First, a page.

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‘That’ll be £3 please…’

September 6, 2013

I’m just about to complete my last week of shifts as a waitress and bar staff so thought I would share what I’ve learnt, the good and the bad.

1)    Customers can be pretty interesting people

I love working day shifts because I generally end up on the bar and am able to chat to our regulars. An old guy called Tom was telling me stories about my father and how they used to drink together, Paul was talking about his near miss at being a band with a recording contract, Peter always has funny stories to tell about his gun shop which generally end up in him telling someone to ‘f*** off’ out of his shop. They always make the shift go slightly easier, they may be older than me but that makes them a lot more interesting!

2)    People recognise you for the strangest of reasons

Many, many people have recognised me; one saw me in a show (it was a good show so it’s okay!), one dated my aunty 40 years ago (that was a strange conversation), I’d been to one son’s 6th birthday party (how do I take that? I haven’t changed in 13 years?), one saw me in Manchester (not sure if he was lying). You see where I’m getting at there – I didn’t realise how well this 6 degrees of separation worked.

3)    Theatre’s not the only job that makes you stay up till 2 in the morning

I realised this mainly yesterday when I only got home at 1:15 and wasn’t even aiming for sleep till 3. I thought theatre had stupidly unsociable hours but at least we get a thrill from doing a show; working as a waitress I don’t get any thrill apart from the end of shift drink!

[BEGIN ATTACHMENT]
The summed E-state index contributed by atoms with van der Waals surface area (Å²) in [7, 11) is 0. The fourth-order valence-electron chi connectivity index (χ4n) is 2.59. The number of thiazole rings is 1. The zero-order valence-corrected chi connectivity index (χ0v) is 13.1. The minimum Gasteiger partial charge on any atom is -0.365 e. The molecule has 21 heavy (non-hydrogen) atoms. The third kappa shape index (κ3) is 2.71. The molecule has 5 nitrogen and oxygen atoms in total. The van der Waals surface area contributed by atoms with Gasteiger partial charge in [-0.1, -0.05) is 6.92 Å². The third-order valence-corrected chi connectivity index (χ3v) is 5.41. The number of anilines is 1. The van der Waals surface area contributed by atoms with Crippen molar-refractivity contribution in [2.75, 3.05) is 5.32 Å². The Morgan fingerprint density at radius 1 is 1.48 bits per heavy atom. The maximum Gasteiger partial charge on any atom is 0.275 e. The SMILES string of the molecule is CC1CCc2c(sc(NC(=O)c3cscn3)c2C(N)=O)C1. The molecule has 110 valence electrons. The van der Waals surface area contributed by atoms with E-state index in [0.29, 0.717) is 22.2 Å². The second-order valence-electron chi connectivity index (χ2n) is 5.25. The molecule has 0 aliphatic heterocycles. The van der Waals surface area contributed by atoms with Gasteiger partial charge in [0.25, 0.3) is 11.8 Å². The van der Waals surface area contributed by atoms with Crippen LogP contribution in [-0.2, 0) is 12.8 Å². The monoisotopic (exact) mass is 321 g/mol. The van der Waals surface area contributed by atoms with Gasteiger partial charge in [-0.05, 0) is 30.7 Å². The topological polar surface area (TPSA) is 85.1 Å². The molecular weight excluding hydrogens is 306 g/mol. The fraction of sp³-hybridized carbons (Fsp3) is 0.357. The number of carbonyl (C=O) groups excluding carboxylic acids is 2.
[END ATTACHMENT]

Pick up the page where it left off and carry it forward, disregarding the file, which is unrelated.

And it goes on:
4)    There’s quite a lot of pressure to look pretty!

When I’m working in the theatre I put some make up on to make myself look respectable but I generally don’t care too much; I’m not meant to be seen so who cares if I look decent! (Slightly different when I started working FOH last year as well but let’s just pretend I’m only backstage!) However working in a pub with gorgeous girls makes me feel self-conscious so I ended up putting on a whole face of makeup for every shift, I have started to realise that if I don’t do it for everyday life why should I do it for work?

5)    I’m not very good at waitressing

I’m actually quite amazed I managed to keep the job the whole time. I wasn’t brilliant at taking orders, I can’t serve 3 meals at the same time (I’m blaming my very small hands and rather weak wrists), I forgot the order of service etc. I’ve got better obviously but I still make mistakes and I’m sure I’m not his most favourite staff member. It’s proved to me that waitressing really isn’t for me but it got me through the summer and let me save some money for university!

I know these aren’t life lessons or lessons I can put into the theatre industry but I haven’t learnt anything at this job that I didn’t already know. It’s enhanced my confidence in speaking to strangers and my ability to take notes but I generally think that’s it. It’s time to move on and devote myself to stage management and if I end up waitressing or bartending in the future, I’ll do it better and attempt to learn more from it!

Heather Sig

One Comment leave one →
  1. The Growing Artist permalink
    September 8, 2013 1:09 am

    I loved reading your post! Being a waitress myself at the moment, I can totally relate. I enjoyed reading about your experiences. I know waitressing has definitely taught me a lot!

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